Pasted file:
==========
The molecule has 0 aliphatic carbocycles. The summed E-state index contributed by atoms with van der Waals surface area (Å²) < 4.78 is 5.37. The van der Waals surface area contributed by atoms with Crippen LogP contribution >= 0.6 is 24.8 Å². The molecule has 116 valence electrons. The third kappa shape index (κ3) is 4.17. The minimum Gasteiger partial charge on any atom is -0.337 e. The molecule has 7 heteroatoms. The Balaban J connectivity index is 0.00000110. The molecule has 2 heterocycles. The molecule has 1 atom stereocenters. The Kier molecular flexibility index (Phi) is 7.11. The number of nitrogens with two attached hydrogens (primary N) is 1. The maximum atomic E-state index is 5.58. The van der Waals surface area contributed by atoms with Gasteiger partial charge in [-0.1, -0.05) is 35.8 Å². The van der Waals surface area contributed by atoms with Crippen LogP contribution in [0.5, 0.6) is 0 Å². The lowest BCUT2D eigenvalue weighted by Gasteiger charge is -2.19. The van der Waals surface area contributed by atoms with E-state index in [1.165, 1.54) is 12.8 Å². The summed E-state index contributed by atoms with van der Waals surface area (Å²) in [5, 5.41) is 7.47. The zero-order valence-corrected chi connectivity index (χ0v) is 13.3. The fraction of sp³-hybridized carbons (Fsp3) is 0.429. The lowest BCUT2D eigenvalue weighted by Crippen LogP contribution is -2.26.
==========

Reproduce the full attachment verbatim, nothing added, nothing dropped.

The molecule has 0 aliphatic carbocycles. The summed E-state index contributed by atoms with van der Waals surface area (Å²) < 4.78 is 5.37. The van der Waals surface area contributed by atoms with Crippen LogP contribution >= 0.6 is 24.8 Å². The molecule has 116 valence electrons. The third kappa shape index (κ3) is 4.17. The minimum Gasteiger partial charge on any atom is -0.337 e. The molecule has 7 heteroatoms. The Balaban J connectivity index is 0.00000110. The molecule has 2 heterocycles. The molecule has 1 atom stereocenters. The Kier molecular flexibility index (Phi) is 7.11. The number of nitrogens with two attached hydrogens (primary N) is 1. The maximum atomic E-state index is 5.58. The van der Waals surface area contributed by atoms with Gasteiger partial charge in [-0.1, -0.05) is 35.8 Å². The van der Waals surface area contributed by atoms with Crippen LogP contribution in [0.5, 0.6) is 0 Å². The lowest BCUT2D eigenvalue weighted by Gasteiger charge is -2.19. The van der Waals surface area contributed by atoms with E-state index in [1.165, 1.54) is 12.8 Å². The summed E-state index contributed by atoms with van der Waals surface area (Å²) in [5, 5.41) is 7.47. The zero-order valence-corrected chi connectivity index (χ0v) is 13.3. The fraction of sp³-hybridized carbons (Fsp3) is 0.429. The lowest BCUT2D eigenvalue weighted by Crippen LogP contribution is -2.26.